Defensible and indefensible usages of the term "racism"

The book, The authoritarian personality, authored by T.W. Adorno et al. in 1950, has been massively popular among psychologists. It claims that a set of ideas that were popular in the "Progressive"-dominated America of the prewar era were "authoritarian". Leftist regimes always are authoritarian so that claim was not a big problem. What was quite amazing however is that Adorno et al. identified such ideas as "conservative". They were in fact simply popular ideas of the day but ones that had been most heavily promoted by the Left right up until the then-recent WWII. See here for details of prewar "Progressive" thinking.

Leftist psychologists have an amusingly simplistic conception of military organizations and military men. They seem to base it on occasions they have seen troops marching together on parade rather than any real knowledge of military men and the military life. They think that military men are "rigid" -- automatons who are unable to adjust to new challenges or think for themselves. What is incomprehensible to them is that being kadaver gehorsam (to use the extreme Prussian term for following orders) actually requires great flexibility -- enough flexibility to put your own ideas and wishes aside and do something very difficult. Ask any soldier if all commands are easy to obey.

It would be very easy for me to say that I am too much of an individual for the army but I did in fact join the army and enjoy it greatly, as most men do. In my observation, ALL army men are individuals. It is just that they accept discipline in order to be militarily efficient -- which is the whole point of the exercise. But that's too complex for simplistic Leftist thinking, of course

Franklin Delano Roosevelt was a war criminal. Both British and American codebreakers had cracked the Japanese naval code so FDR knew what was coming at Pearl Harbor. But for his own political reasons he warned no-one there. So responsibility for the civilian and military deaths at Pearl Harbor lies with FDR as well as with the Japanese. The huge firepower available at Pearl Harbor, both aboard ship and on land, could have largely neutered the attack. Can you imagine 8 battleships and various lesser craft firing all their AA batteries as the Japanese came in? The Japanese naval airforce would have been annihilated and the war would have been over before it began.

FDR prolonged the Depression. He certainly didn't cure it.

WWII did NOT end the Great Depression. It just concealed it. It in fact made living standards worse

FDR appointed a known KKK member, Hugo Black, to the Supreme Court

Joe McCarthy was eventually proved right after the fall of the Soviet Union. To accuse anyone of McCarthyism is to accuse them of accuracy!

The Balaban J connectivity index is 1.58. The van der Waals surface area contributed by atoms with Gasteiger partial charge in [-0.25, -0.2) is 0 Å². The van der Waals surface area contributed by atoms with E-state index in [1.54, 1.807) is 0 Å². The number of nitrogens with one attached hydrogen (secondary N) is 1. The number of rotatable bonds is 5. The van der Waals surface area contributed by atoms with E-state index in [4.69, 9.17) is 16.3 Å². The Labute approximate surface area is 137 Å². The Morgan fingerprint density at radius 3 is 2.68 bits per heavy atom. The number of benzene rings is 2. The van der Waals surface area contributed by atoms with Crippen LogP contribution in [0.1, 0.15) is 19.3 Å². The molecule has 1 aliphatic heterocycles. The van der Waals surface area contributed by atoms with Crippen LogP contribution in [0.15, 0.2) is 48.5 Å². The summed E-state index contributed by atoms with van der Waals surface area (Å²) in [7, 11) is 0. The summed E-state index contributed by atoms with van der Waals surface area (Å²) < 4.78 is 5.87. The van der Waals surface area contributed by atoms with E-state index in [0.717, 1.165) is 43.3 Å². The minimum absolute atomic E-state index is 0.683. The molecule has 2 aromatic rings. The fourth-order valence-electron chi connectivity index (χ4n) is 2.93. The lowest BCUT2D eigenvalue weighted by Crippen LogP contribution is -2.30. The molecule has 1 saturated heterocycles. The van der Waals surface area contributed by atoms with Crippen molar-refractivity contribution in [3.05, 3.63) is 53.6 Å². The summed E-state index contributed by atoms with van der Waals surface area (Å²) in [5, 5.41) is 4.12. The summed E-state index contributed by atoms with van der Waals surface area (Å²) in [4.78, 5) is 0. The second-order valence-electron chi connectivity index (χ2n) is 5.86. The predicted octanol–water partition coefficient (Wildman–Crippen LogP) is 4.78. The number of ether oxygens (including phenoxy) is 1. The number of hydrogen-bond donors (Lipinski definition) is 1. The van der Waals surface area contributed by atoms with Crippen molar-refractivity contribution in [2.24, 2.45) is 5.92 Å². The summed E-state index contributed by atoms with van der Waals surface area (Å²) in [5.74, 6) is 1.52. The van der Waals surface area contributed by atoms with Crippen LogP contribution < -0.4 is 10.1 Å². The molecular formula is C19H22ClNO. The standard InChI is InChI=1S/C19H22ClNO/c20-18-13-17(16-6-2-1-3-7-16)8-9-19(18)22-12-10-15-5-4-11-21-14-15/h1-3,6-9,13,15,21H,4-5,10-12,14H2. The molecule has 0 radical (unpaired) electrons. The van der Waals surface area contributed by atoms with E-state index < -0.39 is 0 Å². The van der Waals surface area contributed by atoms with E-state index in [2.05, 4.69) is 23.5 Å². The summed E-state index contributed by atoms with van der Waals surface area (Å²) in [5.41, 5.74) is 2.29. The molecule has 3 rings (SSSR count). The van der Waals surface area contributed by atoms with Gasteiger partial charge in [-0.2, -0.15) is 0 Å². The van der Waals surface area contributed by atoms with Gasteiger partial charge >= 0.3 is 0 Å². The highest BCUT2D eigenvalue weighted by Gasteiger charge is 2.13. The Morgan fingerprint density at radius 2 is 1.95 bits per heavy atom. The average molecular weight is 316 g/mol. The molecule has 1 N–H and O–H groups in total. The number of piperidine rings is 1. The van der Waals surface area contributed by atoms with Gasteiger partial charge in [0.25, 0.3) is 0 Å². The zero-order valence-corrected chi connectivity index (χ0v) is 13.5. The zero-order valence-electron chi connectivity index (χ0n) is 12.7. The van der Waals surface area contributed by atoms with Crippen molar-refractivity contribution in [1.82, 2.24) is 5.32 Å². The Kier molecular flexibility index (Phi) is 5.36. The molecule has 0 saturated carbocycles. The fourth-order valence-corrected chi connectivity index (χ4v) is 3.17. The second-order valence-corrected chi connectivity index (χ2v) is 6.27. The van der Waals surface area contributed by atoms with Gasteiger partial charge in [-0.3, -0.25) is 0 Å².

The KKK was intimately associated with the Democratic party. They ATTACKED Republicans!

High Level of Welfare Use by Legal and Illegal Immigrants in the USA. Low skill immigrants receive 4 to 5 dollars of benefits for every dollar in taxes paid

People who mention differences in black vs. white IQ are these days almost universally howled down and subjected to the most extreme abuse. I am a psychometrician, however, so I feel obliged to defend the scientific truth of the matter: The average African adult has about the same IQ as an average white 11-year-old and African Americans (who are partly white in ancestry) average out at a mental age of 14. The American Psychological Association is generally Left-leaning but it is the world's most prestigious body of academic psychologists. And even they have had to concede that sort of gap (one SD) in black vs. white average IQ. 11-year olds can do a lot of things but they also have their limits and there are times when such limits need to be allowed for.

The association between high IQ and long life is overwhelmingly genetic: "In the combined sample the genetic contribution to the covariance was 95%"

The Dark Ages were not dark

Judged by his deeds, Abraham Lincoln was one of the bloodiest villains ever to walk the Earth. See here. And: America's uncivil war was caused by trade protectionism. The slavery issue was just camouflage, as Abraham Lincoln himself admitted. See also here

Was slavery already washed up by the tides of history before Lincoln took it on? Eric Williams in his book "Capitalism and Slavery" tells us: “The commercial capitalism of the eighteenth century developed the wealth of Europe by means of slavery and monopoly. But in so doing it helped to create the industrial capitalism of the nineteenth century, which turned round and destroyed the power of commercial capitalism, slavery, and all its works. Without a grasp of these economic changes the history of the period is meaningless.”

Did William Zantzinger kill poor Hattie Carroll?

Did Bismarck predict where WWI would start or was it just a "free" translation by Churchill?

Conrad Black on the Declaration of Independence